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When using multiple sources to critique an article in APA, do I need to cite the article being critiqued separately from my other references used for the critique in the reference list or do I just include the article being critiqued alphabetically with the other references in the list?

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Usually the reference would all go into one common list sorted (usually) according to the last name of the author. It is specified in the main text (perhaps Introduction) which is the article being critiqued. –  Pravesh Parekh Feb 20 at 11:18

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In literature theory or theology, the "original" works and religious texts (can) go in one list, and the scholarly articles in another. That is because your subject of study are texts. So for example, in the first list you have the works of Hemingway, and in the second list you have the scholarship that studies the works of Hemingway. In the natural sciences, your subject of study are the world and the living beings in it. You don't usually list these, or if you want to supply the data they created, you append it in an appendix. So in the natural sciences, you only have the second list, so to speak, because (usually) all your sources should be citable scholarly publications. Therefore, in APA, which was developed for a natural science (psychology):

Every source you use goes in the same list.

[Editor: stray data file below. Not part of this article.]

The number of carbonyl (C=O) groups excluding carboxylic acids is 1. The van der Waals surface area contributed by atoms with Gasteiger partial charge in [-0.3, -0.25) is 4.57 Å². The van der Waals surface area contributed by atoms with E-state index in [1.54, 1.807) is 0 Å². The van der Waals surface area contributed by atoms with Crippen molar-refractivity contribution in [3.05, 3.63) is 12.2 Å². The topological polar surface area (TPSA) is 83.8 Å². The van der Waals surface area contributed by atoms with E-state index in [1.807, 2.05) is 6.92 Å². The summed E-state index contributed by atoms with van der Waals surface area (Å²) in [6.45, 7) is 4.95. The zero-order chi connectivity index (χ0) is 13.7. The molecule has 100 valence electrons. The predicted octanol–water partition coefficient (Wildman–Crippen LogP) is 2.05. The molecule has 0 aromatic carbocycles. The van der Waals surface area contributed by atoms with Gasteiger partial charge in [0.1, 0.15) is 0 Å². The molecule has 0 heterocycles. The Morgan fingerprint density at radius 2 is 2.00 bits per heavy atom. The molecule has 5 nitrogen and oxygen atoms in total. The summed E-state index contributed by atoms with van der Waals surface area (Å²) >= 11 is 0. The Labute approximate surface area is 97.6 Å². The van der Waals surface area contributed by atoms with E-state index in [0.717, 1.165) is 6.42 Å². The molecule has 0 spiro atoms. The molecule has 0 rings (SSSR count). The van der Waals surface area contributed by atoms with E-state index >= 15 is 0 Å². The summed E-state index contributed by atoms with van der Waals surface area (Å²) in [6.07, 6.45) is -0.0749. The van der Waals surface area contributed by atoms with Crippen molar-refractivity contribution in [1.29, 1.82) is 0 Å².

In a scientific publication all sources are scrutinized critically and then used in support of your own hypotheses. If you agree with your source, you use it to support your hypotheses, if you disagree, you use it to build your hypotheses in contrast with them.

In a review, instead of your own hypotheses you compare every other source against the article you are going to review. But other than your focus on it, it does not have a special place. You could focus on any of the other articles and use the article you originally wanted to review as a source to critically inspect that other one. You should come to the same conclusions!

The only difference between a review and a research overview is that in a review you do the research overview and then don't stop but continue to elaborate on how the article you review stands in relation to the current state of research. To use an analogy, a resarch overview is like a map: you draw every house in town into it. In a review you draw the same map, and then mark one of the houses with a red dot and note how far it is to the train station.

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